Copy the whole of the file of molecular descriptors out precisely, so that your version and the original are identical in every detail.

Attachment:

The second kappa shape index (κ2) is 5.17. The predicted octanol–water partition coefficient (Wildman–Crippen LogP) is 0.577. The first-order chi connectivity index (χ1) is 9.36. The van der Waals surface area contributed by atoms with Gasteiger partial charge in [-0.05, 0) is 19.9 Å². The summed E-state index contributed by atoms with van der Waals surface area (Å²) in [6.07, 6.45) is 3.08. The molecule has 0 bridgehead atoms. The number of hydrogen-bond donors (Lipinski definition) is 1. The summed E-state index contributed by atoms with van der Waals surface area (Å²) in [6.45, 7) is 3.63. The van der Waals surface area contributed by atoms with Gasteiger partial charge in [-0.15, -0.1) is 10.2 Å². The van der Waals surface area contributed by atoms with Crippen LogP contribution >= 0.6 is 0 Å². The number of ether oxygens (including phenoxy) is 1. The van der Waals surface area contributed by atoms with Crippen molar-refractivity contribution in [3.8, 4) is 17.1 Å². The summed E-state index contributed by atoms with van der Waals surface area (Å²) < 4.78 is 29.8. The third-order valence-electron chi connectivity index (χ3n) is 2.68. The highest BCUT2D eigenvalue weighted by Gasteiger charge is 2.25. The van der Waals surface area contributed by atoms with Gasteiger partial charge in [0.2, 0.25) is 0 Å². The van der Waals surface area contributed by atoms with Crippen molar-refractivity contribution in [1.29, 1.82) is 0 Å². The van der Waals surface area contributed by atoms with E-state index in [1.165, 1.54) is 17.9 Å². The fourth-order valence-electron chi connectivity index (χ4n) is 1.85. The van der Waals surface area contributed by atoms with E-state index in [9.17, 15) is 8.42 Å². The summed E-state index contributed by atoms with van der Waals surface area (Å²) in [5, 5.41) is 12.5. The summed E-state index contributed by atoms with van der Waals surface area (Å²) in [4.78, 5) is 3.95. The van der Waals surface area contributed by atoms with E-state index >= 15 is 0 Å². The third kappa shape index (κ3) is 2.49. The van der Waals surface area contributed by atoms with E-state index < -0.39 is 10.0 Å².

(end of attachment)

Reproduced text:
The second kappa shape index (κ2) is 5.17. The predicted octanol–water partition coefficient (Wildman–Crippen LogP) is 0.577. The first-order chi connectivity index (χ1) is 9.36. The van der Waals surface area contributed by atoms with Gasteiger partial charge in [-0.05, 0) is 19.9 Å². The summed E-state index contributed by atoms with van der Waals surface area (Å²) in [6.07, 6.45) is 3.08. The molecule has 0 bridgehead atoms. The number of hydrogen-bond donors (Lipinski definition) is 1. The summed E-state index contributed by atoms with van der Waals surface area (Å²) in [6.45, 7) is 3.63. The van der Waals surface area contributed by atoms with Gasteiger partial charge in [-0.15, -0.1) is 10.2 Å². The van der Waals surface area contributed by atoms with Crippen LogP contribution >= 0.6 is 0 Å². The number of ether oxygens (including phenoxy) is 1. The van der Waals surface area contributed by atoms with Crippen molar-refractivity contribution in [3.8, 4) is 17.1 Å². The summed E-state index contributed by atoms with van der Waals surface area (Å²) < 4.78 is 29.8. The third-order valence-electron chi connectivity index (χ3n) is 2.68. The highest BCUT2D eigenvalue weighted by Gasteiger charge is 2.25. The van der Waals surface area contributed by atoms with Gasteiger partial charge in [0.2, 0.25) is 0 Å². The van der Waals surface area contributed by atoms with Crippen molar-refractivity contribution in [1.29, 1.82) is 0 Å². The van der Waals surface area contributed by atoms with E-state index in [1.165, 1.54) is 17.9 Å². The fourth-order valence-electron chi connectivity index (χ4n) is 1.85. The van der Waals surface area contributed by atoms with E-state index in [9.17, 15) is 8.42 Å². The summed E-state index contributed by atoms with van der Waals surface area (Å²) in [5, 5.41) is 12.5. The summed E-state index contributed by atoms with van der Waals surface area (Å²) in [4.78, 5) is 3.95. The van der Waals surface area contributed by atoms with E-state index >= 15 is 0 Å². The third kappa shape index (κ3) is 2.49. The van der Waals surface area contributed by atoms with E-state index < -0.39 is 10.0 Å².